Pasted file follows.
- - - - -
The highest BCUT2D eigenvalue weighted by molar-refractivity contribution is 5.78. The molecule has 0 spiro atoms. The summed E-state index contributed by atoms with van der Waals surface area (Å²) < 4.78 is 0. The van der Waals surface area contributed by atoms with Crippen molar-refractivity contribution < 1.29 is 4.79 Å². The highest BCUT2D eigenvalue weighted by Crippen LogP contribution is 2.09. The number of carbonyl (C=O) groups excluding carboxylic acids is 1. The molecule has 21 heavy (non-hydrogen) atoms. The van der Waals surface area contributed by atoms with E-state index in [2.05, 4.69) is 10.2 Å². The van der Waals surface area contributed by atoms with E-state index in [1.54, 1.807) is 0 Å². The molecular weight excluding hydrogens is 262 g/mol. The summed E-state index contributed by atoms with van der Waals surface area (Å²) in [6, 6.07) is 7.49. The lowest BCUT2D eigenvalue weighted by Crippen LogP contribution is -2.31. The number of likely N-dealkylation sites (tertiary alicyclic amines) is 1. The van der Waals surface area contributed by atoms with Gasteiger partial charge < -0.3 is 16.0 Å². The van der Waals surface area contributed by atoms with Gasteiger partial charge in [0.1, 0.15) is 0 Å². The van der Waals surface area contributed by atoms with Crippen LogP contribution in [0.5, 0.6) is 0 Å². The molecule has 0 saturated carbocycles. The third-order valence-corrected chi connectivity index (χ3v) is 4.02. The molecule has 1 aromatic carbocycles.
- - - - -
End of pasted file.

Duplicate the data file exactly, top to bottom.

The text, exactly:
The highest BCUT2D eigenvalue weighted by molar-refractivity contribution is 5.78. The molecule has 0 spiro atoms. The summed E-state index contributed by atoms with van der Waals surface area (Å²) < 4.78 is 0. The van der Waals surface area contributed by atoms with Crippen molar-refractivity contribution < 1.29 is 4.79 Å². The highest BCUT2D eigenvalue weighted by Crippen LogP contribution is 2.09. The number of carbonyl (C=O) groups excluding carboxylic acids is 1. The molecule has 21 heavy (non-hydrogen) atoms. The van der Waals surface area contributed by atoms with E-state index in [2.05, 4.69) is 10.2 Å². The van der Waals surface area contributed by atoms with E-state index in [1.54, 1.807) is 0 Å². The molecular weight excluding hydrogens is 262 g/mol. The summed E-state index contributed by atoms with van der Waals surface area (Å²) in [6, 6.07) is 7.49. The lowest BCUT2D eigenvalue weighted by Crippen LogP contribution is -2.31. The number of likely N-dealkylation sites (tertiary alicyclic amines) is 1. The van der Waals surface area contributed by atoms with Gasteiger partial charge < -0.3 is 16.0 Å². The van der Waals surface area contributed by atoms with Gasteiger partial charge in [0.1, 0.15) is 0 Å². The van der Waals surface area contributed by atoms with Crippen LogP contribution in [0.5, 0.6) is 0 Å². The molecule has 0 saturated carbocycles. The third-order valence-corrected chi connectivity index (χ3v) is 4.02. The molecule has 1 aromatic carbocycles.